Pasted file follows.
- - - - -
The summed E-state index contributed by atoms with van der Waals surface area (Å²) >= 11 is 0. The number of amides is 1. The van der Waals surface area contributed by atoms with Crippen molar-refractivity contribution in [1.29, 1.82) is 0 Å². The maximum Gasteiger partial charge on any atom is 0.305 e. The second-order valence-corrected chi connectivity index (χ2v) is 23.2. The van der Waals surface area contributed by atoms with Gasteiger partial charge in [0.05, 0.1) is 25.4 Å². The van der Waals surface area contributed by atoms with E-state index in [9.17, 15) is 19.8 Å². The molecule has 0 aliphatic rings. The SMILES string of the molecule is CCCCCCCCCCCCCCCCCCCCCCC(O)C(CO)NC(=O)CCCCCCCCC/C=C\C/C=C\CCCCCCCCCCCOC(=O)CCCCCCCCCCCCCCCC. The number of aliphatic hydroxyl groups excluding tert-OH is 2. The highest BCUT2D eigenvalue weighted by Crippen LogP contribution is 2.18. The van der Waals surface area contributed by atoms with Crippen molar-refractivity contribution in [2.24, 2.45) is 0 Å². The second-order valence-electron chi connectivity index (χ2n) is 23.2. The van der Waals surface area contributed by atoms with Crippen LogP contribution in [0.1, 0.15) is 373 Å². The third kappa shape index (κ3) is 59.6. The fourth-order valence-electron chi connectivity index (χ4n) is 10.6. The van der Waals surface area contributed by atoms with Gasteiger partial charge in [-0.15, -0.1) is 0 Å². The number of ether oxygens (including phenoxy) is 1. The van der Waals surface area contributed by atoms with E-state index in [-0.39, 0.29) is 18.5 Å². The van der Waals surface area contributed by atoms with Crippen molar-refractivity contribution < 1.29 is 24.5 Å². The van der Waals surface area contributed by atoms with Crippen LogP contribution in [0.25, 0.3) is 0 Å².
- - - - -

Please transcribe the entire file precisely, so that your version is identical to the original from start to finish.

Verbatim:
The summed E-state index contributed by atoms with van der Waals surface area (Å²) >= 11 is 0. The number of amides is 1. The van der Waals surface area contributed by atoms with Crippen molar-refractivity contribution in [1.29, 1.82) is 0 Å². The maximum Gasteiger partial charge on any atom is 0.305 e. The second-order valence-corrected chi connectivity index (χ2v) is 23.2. The van der Waals surface area contributed by atoms with Gasteiger partial charge in [0.05, 0.1) is 25.4 Å². The van der Waals surface area contributed by atoms with E-state index in [9.17, 15) is 19.8 Å². The molecule has 0 aliphatic rings. The SMILES string of the molecule is CCCCCCCCCCCCCCCCCCCCCCC(O)C(CO)NC(=O)CCCCCCCCC/C=C\C/C=C\CCCCCCCCCCCOC(=O)CCCCCCCCCCCCCCCC. The number of aliphatic hydroxyl groups excluding tert-OH is 2. The highest BCUT2D eigenvalue weighted by Crippen LogP contribution is 2.18. The van der Waals surface area contributed by atoms with Crippen molar-refractivity contribution in [2.24, 2.45) is 0 Å². The second-order valence-electron chi connectivity index (χ2n) is 23.2. The van der Waals surface area contributed by atoms with Crippen LogP contribution in [0.1, 0.15) is 373 Å². The third kappa shape index (κ3) is 59.6. The fourth-order valence-electron chi connectivity index (χ4n) is 10.6. The van der Waals surface area contributed by atoms with Gasteiger partial charge in [-0.15, -0.1) is 0 Å². The number of ether oxygens (including phenoxy) is 1. The van der Waals surface area contributed by atoms with E-state index in [-0.39, 0.29) is 18.5 Å². The van der Waals surface area contributed by atoms with Crippen molar-refractivity contribution < 1.29 is 24.5 Å². The van der Waals surface area contributed by atoms with Crippen LogP contribution in [0.25, 0.3) is 0 Å².